Messrs. Chairmen, we are extremely proud of the services we provide to our nation to assist it in fulfilling its mission to sick and disabled veterans. In addition to the dedicated services performed by DAV NSOs, equally important are the activities of the more than 10,000 DAV and Auxiliary members who unselfishly volunteer their valuable time to assist America's sick and disabled veterans. Between October 1, 1998, and September 30, 1999, these men and women continued to serve this great nation by providing more than 2.4 million hours of critical service to hospitalized veterans, saving taxpayers more than $35 million in employee costs.

     The DAV also employs 187 Hospital Service Coordinators at VA facilities around the country to assist our nation's sick and disabled veterans and their families. The DAV transportation program provides essential transportation to and from VA health care facilities to those veterans who could not otherwise access needed medical care. As of September 30, 1999, DAV volunteer drivers transported more than a half million veterans more than 19 million miles to and from VA medical appointments during a 12-month period. From its inception in 1987, the DAV's National Transportation Network logged in nearly 200 million miles and transported almost five million veterans to VA health care facilities. Since our transportation program began in 1987, DAV has donated 890 vans at a cost of more than $17 million. This June, DAV will donate an additional 102 vans at a cost of $2.4 million.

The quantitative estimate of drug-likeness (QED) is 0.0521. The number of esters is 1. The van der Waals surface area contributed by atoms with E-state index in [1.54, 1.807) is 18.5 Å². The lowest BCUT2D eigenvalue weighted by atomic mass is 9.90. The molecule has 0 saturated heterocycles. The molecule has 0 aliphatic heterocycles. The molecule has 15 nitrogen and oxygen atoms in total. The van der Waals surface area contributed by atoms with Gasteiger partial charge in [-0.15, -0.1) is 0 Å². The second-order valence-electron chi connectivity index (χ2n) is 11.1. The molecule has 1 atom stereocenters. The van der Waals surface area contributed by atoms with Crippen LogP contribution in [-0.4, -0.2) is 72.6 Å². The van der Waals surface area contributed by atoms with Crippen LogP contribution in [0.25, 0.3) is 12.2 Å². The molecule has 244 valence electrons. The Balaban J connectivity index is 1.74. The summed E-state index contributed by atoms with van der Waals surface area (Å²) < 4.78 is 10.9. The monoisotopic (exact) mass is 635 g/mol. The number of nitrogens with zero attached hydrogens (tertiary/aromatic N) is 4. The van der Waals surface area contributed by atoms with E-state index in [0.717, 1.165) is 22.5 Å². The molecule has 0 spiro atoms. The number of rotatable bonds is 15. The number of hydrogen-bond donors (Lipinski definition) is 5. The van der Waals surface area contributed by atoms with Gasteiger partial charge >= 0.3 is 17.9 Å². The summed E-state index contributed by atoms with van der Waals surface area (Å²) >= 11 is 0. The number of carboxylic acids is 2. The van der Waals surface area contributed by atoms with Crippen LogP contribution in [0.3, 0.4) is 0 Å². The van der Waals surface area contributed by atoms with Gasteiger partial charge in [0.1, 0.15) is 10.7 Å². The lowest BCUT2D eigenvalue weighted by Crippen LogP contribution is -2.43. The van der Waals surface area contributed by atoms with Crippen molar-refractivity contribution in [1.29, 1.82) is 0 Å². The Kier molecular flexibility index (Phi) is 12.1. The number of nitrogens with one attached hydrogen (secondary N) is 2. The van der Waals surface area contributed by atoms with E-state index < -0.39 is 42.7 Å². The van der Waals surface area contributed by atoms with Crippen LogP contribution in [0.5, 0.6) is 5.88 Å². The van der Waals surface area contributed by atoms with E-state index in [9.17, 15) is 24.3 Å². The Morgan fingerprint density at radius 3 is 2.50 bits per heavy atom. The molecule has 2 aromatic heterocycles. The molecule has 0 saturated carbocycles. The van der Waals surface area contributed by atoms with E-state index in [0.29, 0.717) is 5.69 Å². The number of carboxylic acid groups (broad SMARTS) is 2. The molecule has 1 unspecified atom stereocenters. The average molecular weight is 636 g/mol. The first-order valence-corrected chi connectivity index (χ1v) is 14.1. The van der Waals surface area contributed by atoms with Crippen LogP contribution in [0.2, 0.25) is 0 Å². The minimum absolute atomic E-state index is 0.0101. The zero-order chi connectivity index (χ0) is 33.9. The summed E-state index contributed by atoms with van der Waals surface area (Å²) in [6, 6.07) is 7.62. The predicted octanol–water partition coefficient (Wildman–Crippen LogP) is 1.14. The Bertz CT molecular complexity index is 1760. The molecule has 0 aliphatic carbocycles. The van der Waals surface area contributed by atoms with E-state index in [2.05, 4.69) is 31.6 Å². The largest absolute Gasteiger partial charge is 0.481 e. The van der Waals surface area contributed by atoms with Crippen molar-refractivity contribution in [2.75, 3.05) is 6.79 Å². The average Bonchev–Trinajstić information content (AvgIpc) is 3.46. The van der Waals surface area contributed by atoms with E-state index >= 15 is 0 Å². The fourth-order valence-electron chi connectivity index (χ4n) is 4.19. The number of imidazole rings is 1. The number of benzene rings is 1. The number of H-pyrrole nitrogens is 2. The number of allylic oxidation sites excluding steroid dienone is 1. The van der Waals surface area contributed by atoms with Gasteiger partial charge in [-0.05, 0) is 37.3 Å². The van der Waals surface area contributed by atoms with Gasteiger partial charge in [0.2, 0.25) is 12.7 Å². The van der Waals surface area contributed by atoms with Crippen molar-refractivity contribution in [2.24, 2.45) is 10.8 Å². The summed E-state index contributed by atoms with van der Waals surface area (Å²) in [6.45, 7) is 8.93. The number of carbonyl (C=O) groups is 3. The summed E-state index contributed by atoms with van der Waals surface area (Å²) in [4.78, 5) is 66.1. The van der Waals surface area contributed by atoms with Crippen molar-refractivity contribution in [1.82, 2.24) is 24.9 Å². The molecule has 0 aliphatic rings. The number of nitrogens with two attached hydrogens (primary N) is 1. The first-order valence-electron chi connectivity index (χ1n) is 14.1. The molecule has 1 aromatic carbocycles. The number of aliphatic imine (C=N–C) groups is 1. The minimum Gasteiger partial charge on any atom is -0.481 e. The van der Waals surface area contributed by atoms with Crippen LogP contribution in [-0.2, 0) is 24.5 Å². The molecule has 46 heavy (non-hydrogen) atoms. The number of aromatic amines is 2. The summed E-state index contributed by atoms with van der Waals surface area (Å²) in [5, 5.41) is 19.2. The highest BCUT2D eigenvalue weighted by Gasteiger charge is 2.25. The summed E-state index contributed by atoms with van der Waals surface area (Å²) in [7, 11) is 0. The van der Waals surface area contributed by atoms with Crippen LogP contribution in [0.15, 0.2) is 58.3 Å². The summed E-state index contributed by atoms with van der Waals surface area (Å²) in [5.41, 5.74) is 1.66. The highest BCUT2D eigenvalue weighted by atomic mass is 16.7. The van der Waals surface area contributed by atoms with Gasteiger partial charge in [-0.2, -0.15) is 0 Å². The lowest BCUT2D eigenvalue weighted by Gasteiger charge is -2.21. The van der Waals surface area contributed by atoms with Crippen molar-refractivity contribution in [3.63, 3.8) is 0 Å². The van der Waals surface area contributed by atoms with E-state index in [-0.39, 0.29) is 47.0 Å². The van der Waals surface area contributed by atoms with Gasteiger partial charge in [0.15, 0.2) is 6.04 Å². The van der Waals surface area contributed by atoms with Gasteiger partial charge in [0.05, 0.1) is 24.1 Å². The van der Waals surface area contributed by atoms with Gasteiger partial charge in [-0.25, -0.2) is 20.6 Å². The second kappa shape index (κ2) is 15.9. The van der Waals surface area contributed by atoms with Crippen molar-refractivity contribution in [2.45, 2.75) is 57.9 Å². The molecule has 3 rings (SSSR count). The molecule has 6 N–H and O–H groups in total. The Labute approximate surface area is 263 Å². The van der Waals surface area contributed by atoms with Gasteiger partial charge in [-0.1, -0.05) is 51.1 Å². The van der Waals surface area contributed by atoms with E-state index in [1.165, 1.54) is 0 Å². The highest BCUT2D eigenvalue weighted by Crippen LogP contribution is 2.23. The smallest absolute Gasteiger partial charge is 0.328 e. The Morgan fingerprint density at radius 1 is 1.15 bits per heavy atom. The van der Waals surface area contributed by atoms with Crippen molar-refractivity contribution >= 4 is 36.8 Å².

Additionally, in what can only be described as a true partnership between the DAV and the corporate world for the benefit of our nation's sick and disabled veterans, the Ford Motor Company has donated the use of 43 vans to VA medical centers since 1996 for the transportation of sick and disabled veterans. In addition, Ford Motor Company has also donated six vans for use in the DAV Homeless Veterans Initiative—a program I will discuss in more detail below.

     As you can see, Messrs. Chairmen, as we have done for the past 80 years, the DAV devotes its resources to the most needed and meaningful services for our nation's disabled veterans. These services aid veterans directly and support and augment VA programs. We are able to do so only with the continuing support of an American public that is grateful for all that our veterans have done. Our commitment to America's service-connected disabled veterans and their families is unyielding.